A fragment of code that produces a value is called an expression. Every value that is written literally (such as 22 or “psychoanalysis”) is an expression. An expression between parentheses is also an expression, as is a binary operator applied to two expressions or a unary operator applied to one.
This shows part of the beauty of a language-based interface. Expressions can contain other expressions in a way similar to how subsentences in human languages are nested—a subsentence can contain its own subsentences, and so on. This allows us to build expressions that describe arbitrarily complex computations.
The simplest kind of statement is an expression with a semicolon after it. This is a program:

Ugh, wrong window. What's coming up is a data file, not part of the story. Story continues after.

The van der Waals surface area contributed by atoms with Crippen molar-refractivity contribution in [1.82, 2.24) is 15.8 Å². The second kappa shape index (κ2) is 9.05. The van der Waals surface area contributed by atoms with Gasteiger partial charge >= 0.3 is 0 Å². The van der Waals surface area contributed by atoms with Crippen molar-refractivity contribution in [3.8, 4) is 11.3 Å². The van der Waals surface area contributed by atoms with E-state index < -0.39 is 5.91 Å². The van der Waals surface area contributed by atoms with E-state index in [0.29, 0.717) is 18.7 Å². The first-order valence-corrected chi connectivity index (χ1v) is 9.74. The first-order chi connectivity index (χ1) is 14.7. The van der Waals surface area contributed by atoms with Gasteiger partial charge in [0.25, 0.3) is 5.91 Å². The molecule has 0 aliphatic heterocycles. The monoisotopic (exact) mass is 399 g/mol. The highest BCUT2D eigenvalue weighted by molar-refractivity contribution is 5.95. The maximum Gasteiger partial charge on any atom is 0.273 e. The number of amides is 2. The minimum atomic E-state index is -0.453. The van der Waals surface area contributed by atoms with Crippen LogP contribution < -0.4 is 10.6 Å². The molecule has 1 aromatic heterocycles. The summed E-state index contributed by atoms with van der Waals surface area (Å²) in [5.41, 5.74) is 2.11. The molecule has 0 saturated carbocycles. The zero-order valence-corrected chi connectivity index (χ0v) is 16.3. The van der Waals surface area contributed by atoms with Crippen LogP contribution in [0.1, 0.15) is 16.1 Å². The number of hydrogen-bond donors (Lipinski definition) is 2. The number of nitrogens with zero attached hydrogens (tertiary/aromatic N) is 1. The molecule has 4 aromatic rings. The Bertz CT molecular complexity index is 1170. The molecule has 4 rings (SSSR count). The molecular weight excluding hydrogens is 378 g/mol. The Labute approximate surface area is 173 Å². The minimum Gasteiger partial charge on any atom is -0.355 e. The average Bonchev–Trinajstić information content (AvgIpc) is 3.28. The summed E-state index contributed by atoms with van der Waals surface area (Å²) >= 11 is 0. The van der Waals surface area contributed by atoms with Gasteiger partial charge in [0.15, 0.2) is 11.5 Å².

It is a useless program, though. An expression can be content to just produce a value, which can then be used by the enclosing code. A statement stands on its own, so it amounts to something only if it affects the world. It could display something on the screen—that counts as changing the world—or it could change the internal state of the machine in a way that will affect the statements that come after it. These changes are called side effects. The statements in the previous example just produce the values 1 and true and then immediately throw them away. This leaves no impression on the world at all. When you run this program, nothing observable happens.
No Starch Press; 3rd edition.